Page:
First, the Arab spring thrust the relationship between Islam and democracy into the limelight. “One after another hitherto unassailable autocrats hastily conceded, forcefully relinquished or had power sequestered over their brutalized corpse. Tunis, Tripoli, Cairo, Sana’a, Damascus, Manama, and lesser, though nevertheless still pivotal, protests in Amman, Algiers, and Rabat shook aging despots into a stupor.”112 To many, the monumental street protests vindicated their belief that Islam and democracy are compatible113 and it was a serious rebuke to those who caricatured Arabs as fatalistic. Turkey was overjoyed offering all kinds of diplomatic, political, and economic support. Qatar, too, applauded the courage of the Arab street offering unprecedented funds. Yet, not all were excited. The autocrats’ aversion to the Arab spring was, precisely, because democracy, pluralism, and inclusivity would endanger their privilege.114 Consequently, they persevered to undermine it, paying billions to counter it.115 The partisans, too, were distrustful. In fact, their immediate response to the Arab revolutions was negative.116 Iran’s establishment viewed the Arab spring as upsetting a balance that they understood, and disapproved of its association with the Green Movement.117 Publicly, they praised it, but were wary of it and, clearly, worked against it in Syria.118 Of course, the U.S. policy is “based on the notion that supporting autocratic rulers who were willing to guarantee U.S. interests and stability was a necessary evil, since promoting democracy in the region would empower political actors with an Islamist agenda.”119 Here, the Turkish-led axis’ initial enthusiasm turned to dismay, putting it at odds with America. This axis’ pivot away from the U.S. begins with Western hypocrisy towards the Arab spring, talking about freedom and democracy but contributing to disempowering those forces.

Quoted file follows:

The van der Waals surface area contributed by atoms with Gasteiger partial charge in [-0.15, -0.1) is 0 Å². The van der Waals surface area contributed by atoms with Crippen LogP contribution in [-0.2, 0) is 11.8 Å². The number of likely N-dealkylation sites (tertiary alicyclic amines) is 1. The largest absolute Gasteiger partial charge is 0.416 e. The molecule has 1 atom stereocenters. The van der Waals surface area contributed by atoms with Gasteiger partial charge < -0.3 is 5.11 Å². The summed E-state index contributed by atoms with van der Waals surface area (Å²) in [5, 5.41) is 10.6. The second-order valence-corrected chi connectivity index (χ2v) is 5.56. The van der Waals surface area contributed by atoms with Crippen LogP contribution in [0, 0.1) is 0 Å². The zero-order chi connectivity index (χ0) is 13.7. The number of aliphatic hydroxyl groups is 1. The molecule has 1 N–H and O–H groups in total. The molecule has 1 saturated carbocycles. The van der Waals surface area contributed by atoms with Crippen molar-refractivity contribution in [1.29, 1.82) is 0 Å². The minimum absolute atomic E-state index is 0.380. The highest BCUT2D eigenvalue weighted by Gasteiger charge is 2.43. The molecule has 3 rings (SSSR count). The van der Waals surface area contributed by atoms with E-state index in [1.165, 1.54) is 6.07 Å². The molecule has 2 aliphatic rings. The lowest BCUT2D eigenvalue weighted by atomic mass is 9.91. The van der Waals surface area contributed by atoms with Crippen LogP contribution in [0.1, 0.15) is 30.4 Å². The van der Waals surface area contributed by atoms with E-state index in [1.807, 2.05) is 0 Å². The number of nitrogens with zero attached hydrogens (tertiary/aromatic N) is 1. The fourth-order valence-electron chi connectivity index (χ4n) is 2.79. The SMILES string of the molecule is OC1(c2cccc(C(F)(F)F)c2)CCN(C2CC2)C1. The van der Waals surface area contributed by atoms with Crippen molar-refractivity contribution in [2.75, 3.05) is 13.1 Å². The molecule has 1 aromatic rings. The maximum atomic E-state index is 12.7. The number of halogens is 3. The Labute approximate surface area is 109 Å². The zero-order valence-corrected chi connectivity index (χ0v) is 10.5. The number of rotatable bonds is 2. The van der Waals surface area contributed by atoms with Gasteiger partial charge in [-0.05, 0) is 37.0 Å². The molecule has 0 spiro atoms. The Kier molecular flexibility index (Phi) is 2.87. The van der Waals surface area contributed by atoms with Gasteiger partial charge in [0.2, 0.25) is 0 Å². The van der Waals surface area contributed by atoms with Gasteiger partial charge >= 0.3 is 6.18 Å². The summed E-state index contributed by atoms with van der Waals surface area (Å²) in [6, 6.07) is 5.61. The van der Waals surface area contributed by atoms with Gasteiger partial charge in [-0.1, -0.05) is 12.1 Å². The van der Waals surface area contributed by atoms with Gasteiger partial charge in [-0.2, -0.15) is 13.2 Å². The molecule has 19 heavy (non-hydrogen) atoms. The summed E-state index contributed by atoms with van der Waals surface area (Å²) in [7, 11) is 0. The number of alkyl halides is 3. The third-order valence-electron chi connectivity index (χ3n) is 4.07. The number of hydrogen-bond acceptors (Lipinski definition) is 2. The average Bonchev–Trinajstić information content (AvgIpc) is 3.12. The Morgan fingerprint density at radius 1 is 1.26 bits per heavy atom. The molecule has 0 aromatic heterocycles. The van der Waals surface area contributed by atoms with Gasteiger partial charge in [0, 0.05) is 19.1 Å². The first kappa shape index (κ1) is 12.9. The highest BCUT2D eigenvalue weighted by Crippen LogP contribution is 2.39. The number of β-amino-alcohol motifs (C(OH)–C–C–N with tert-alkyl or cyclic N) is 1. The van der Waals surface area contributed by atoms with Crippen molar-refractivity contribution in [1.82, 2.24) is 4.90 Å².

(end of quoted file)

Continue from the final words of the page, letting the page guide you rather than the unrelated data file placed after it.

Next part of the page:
Second, Turkey-U.S. relations suffered a deadly-blow when a treacherous faction, within the Turkish military attempted a coup d’état on July 15, 2016. With meticulous planning, putschists orchestrated “a number of coordinated attacks in both Ankara and İstanbul in an illegitimate attempt to seize key government institutions, including the Presidential Compound and the National Intelligence Agency (MİT).”120 Tanks, combat aircraft, attack helicopters, and thousands of troops were simultaneously dispatched all over the country in their failed bid to usurp power. However, what was quite extraordinary, and ultimately proved fatal, was Turkish tenacity. Truly, such united resistance from all sections of society not only revealed democracy as a non-negotiable value, but illumined the pervasiveness and the inclusivity of Turkey’s principal social imaginary led by the AK Party.121 However, in the midst of it, droll censure from the U.S. raised eyebrows across Turkey. Ridiculously, both John Kerry, then the U.S. Secretary of State, and Federica Mogherini, the EU’s foreign policy chief, issued statements cautioning President Erdoğan to respect democracy.122 With millions mourning, this was devastating for the U.S.-Turkey relations. “The clear implication was that Europe and America were more concerned for the thugs who had tried to seize the state than they were for its democratically elected leaders.”123 Responding dismissively, President Erdoğan berated the West for its two-facedness and for “siding with the putschists.”124 At this point, serious allegations against the UAE, and broader Saudi-led quartet surfaced, as they seemed to support the coup.125 Then, senior Turkish officials directly accused the U.S. of complicity, especially when news of the putschists operating from İncirlik air base spread.126